Time is not on the side of Hong Kong's democracy campaigners
Johnny Mok says given just 50 years of autonomy to experiment with its system of governance, Hong Kong must not squander the chance to reach a compromise on the 2017 election
Not long ago, a rain-drenched Singapore turned out en masse to bid farewell to its founding father Lee Kuan Yew. The state funeral procession began from Parliament House fronting the Padang, the very spot where, on August 9, 1965, thousands had come to witness Lee's proclamation of Singapore's independence. Almost 50 years have lapsed since that date. The outpouring of tributes paid to him by leaders from around the world, the raw emotions that have engulfed the city, and all the international indices which objectively verified the leaps and bounds of the country's progress over this half-century period, all bear testimony to Lee's phenomenal achievement for the once slum-infested backwater town of Southeast Asia. Some have called it miraculous.
The "Singapore Model" that Lee Kuan Yew built has been succinctly described as "a hybrid system of authoritarianism and democracy that vastly improved the well-being of his country's citizens". Critics have doubted whether this widely admired alternative to liberal democracy can ever be emulated successfully outside Singapore. Others have questioned the sustainability of the model in the absence of someone like Lee Kuan Yew, proposing that a more flexible and publicly accountable system would now work better to meet the changing demands of the people, especially in the area of dissent.
There is a sense that Singapore's stellar accomplishment is one of a kind, unique in its own time and place. Lee's legacy is firmly established, and a solid foundation laid for the country to evolve and hopefully outshine its past.
The Hong Kong special administrative region, likewise, has a unique model with no parallel anywhere else. It is defined in our Basic Law. This year is the 25th anniversary of its promulgation.
As with Singapore, Hong Kong also tops many economic indices, including being ranked the freest economy in the world for 21 years in a row.
On democratic developments, the Basic Law mandates the principle of "gradual and orderly progress". In this regard, we are now standing at a crossroads. The choice lies in whether we move ahead with the reform of the method of selecting the chief executive. The making of this choice will have profound consequences.
Under the Basic Law, "gradual and orderly progress" is translated into a specific formula so far as the election of chief executive is concerned. This is a model of consensus between three sides as set out in paragraph 7 of Annex 1; that is, a consensus between the Hong Kong SAR government (represented by the chief executive), the people of Hong Kong (represented by a two-thirds majority of Legislative Council members) and the central government (represented by the National People's Congress Standing Committee).
As their respective interests and concerns are not the same, this formula effectively requires a compromise, which has to take such a divergence of interests into account.
The "gradualness" of the pace is dictated by the time frame in which these parties can reach such a compromise on the way forward. If they cannot, then there is no "progress", and what Hong Kong people stand to lose is time.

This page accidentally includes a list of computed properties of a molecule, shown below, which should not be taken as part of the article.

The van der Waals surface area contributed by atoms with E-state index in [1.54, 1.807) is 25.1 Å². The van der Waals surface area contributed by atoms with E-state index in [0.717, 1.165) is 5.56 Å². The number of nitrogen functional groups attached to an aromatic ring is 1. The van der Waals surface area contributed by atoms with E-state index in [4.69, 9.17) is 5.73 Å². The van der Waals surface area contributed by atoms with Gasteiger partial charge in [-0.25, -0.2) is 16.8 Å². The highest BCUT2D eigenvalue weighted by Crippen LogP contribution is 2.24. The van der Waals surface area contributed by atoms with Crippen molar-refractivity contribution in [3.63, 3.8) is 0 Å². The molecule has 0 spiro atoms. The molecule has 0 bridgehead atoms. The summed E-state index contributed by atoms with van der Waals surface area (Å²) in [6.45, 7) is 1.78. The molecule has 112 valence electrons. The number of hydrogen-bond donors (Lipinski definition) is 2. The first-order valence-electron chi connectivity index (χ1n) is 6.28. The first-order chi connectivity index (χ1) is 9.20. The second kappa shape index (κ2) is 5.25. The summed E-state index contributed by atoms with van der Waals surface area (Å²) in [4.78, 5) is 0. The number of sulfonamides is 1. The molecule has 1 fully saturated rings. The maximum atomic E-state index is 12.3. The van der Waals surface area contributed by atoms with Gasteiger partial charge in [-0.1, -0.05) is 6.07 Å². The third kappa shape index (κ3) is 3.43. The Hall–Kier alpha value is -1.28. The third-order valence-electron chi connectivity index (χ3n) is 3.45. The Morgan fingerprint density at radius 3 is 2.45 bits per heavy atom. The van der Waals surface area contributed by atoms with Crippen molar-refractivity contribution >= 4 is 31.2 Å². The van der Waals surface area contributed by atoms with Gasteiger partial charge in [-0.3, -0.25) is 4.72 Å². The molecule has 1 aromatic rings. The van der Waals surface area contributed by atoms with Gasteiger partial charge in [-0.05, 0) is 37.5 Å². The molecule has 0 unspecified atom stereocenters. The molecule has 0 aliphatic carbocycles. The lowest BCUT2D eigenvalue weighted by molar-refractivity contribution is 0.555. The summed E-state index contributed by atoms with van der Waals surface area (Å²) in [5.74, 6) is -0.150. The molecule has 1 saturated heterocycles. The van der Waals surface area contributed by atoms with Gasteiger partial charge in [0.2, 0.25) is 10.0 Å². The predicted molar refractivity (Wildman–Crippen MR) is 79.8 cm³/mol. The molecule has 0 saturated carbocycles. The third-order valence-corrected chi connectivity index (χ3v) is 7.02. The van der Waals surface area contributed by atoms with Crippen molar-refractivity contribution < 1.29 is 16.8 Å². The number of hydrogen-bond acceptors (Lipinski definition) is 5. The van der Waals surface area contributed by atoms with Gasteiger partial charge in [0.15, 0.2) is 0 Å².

This is because there is a guaranteed, albeit extendable, period of 50 years of autonomy, during which we have all the freedom to experiment in the creation of a system of progressively democratic government to serve the interests of Hong Kong and China as a whole. If successful, the system will no doubt continue beyond 2047. If the present round of reform fails, we will lose at least five more years (from 2017) and, for Legco reform, seven more years.
By 2024, over half way through the 50-year period, the question of democratic progress will inevitably be subsumed in the bigger issue of Hong Kong's future. Arguably, as time moves on, the relative bargaining power of the territory will diminish and the window for further experimentation will narrow.
While Lee Kuan Yew was the guiding light for Singapore in the 50 years since it was founded, Hong Kong does not have the luxury of looking to only one person, one ruling party, or one predominant political philosophy for answers. We just have the Basic Law.
By the design of the Basic Law, every Legco member is entitled to veto any reform concerning the chief executive's election, as much as the central government is entitled to lay down conditions for reform to go ahead. But time is not on our side.
The price of stalemate is that time will be wasted and opportunities squandered, when these precious resources could otherwise have been deployed to usher in, by way of consensus, a new form of democratic institution as a stepping stone for further reforms, not least of the Legco.
A way to break the current deadlock is by following not a particular leader, political faction or theory, but the wisdom of the Basic Law itself - the only light guiding us to make the best use of our 50-year period. While there will continue to be disputes ranging from issues of principle to shades of meaning, the faithful and pragmatic adherence to the true spirit of our mini-constitution will, I submit, give this city the best chance of building a legacy that makes future generations proud.
Johnny Mok is a senior counsel and member of the Basic Law Committee